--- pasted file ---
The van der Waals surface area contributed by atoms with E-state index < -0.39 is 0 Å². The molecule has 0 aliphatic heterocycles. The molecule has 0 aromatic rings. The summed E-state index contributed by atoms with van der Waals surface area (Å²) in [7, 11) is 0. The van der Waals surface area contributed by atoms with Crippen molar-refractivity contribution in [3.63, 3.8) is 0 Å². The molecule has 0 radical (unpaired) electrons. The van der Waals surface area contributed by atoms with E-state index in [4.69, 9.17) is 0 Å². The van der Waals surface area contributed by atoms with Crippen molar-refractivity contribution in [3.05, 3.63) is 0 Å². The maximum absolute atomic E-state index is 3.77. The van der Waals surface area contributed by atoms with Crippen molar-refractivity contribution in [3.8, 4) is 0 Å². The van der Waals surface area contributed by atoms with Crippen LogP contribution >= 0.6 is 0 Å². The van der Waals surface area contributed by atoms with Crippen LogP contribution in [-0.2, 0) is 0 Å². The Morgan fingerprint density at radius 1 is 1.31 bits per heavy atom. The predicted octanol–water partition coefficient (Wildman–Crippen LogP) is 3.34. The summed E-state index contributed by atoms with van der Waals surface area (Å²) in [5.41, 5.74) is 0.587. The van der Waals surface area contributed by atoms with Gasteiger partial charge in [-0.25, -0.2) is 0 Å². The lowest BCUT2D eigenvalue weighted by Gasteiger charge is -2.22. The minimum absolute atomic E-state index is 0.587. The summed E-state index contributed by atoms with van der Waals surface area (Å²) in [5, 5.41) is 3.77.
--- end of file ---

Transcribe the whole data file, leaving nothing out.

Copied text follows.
The van der Waals surface area contributed by atoms with E-state index < -0.39 is 0 Å². The molecule has 0 aliphatic heterocycles. The molecule has 0 aromatic rings. The summed E-state index contributed by atoms with van der Waals surface area (Å²) in [7, 11) is 0. The van der Waals surface area contributed by atoms with Crippen molar-refractivity contribution in [3.63, 3.8) is 0 Å². The molecule has 0 radical (unpaired) electrons. The van der Waals surface area contributed by atoms with E-state index in [4.69, 9.17) is 0 Å². The van der Waals surface area contributed by atoms with Crippen molar-refractivity contribution in [3.05, 3.63) is 0 Å². The maximum absolute atomic E-state index is 3.77. The van der Waals surface area contributed by atoms with Crippen molar-refractivity contribution in [3.8, 4) is 0 Å². The van der Waals surface area contributed by atoms with Crippen LogP contribution >= 0.6 is 0 Å². The van der Waals surface area contributed by atoms with Crippen LogP contribution in [-0.2, 0) is 0 Å². The Morgan fingerprint density at radius 1 is 1.31 bits per heavy atom. The predicted octanol–water partition coefficient (Wildman–Crippen LogP) is 3.34. The summed E-state index contributed by atoms with van der Waals surface area (Å²) in [5.41, 5.74) is 0.587. The van der Waals surface area contributed by atoms with Gasteiger partial charge in [-0.25, -0.2) is 0 Å². The lowest BCUT2D eigenvalue weighted by Gasteiger charge is -2.22. The minimum absolute atomic E-state index is 0.587. The summed E-state index contributed by atoms with van der Waals surface area (Å²) in [5, 5.41) is 3.77.